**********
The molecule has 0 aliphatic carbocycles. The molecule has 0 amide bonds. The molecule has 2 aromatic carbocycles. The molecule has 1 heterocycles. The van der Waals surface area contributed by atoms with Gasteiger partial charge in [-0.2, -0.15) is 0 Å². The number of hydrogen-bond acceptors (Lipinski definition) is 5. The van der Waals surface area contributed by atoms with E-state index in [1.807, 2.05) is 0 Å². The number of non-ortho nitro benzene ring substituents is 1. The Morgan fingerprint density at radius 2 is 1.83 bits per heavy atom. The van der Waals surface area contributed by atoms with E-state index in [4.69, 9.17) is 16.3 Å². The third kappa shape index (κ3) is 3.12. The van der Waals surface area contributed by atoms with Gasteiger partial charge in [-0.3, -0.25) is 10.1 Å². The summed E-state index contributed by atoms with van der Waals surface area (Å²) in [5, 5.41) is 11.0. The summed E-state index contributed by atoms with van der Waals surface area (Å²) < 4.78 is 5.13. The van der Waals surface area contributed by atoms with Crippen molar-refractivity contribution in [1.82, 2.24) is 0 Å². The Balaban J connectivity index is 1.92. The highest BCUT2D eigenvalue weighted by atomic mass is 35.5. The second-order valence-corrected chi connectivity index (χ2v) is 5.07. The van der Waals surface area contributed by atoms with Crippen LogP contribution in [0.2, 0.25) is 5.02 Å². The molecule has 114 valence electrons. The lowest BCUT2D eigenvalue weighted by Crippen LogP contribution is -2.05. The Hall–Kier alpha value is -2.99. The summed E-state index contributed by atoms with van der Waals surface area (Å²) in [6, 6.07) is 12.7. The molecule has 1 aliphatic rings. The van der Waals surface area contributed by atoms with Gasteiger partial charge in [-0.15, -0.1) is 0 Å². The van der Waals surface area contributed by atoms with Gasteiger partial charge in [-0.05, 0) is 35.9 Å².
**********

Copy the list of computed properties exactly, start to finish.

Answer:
The molecule has 0 aliphatic carbocycles. The molecule has 0 amide bonds. The molecule has 2 aromatic carbocycles. The molecule has 1 heterocycles. The van der Waals surface area contributed by atoms with Gasteiger partial charge in [-0.2, -0.15) is 0 Å². The number of hydrogen-bond acceptors (Lipinski definition) is 5. The van der Waals surface area contributed by atoms with E-state index in [1.807, 2.05) is 0 Å². The number of non-ortho nitro benzene ring substituents is 1. The Morgan fingerprint density at radius 2 is 1.83 bits per heavy atom. The van der Waals surface area contributed by atoms with E-state index in [4.69, 9.17) is 16.3 Å². The third kappa shape index (κ3) is 3.12. The van der Waals surface area contributed by atoms with Gasteiger partial charge in [-0.3, -0.25) is 10.1 Å². The summed E-state index contributed by atoms with van der Waals surface area (Å²) in [5, 5.41) is 11.0. The summed E-state index contributed by atoms with van der Waals surface area (Å²) < 4.78 is 5.13. The van der Waals surface area contributed by atoms with Crippen molar-refractivity contribution in [1.82, 2.24) is 0 Å². The Balaban J connectivity index is 1.92. The highest BCUT2D eigenvalue weighted by atomic mass is 35.5. The second-order valence-corrected chi connectivity index (χ2v) is 5.07. The van der Waals surface area contributed by atoms with Crippen LogP contribution in [0.2, 0.25) is 5.02 Å². The molecule has 114 valence electrons. The lowest BCUT2D eigenvalue weighted by Crippen LogP contribution is -2.05. The Hall–Kier alpha value is -2.99. The summed E-state index contributed by atoms with van der Waals surface area (Å²) in [6, 6.07) is 12.7. The molecule has 1 aliphatic rings. The van der Waals surface area contributed by atoms with Gasteiger partial charge in [-0.15, -0.1) is 0 Å². The van der Waals surface area contributed by atoms with Gasteiger partial charge in [-0.05, 0) is 35.9 Å².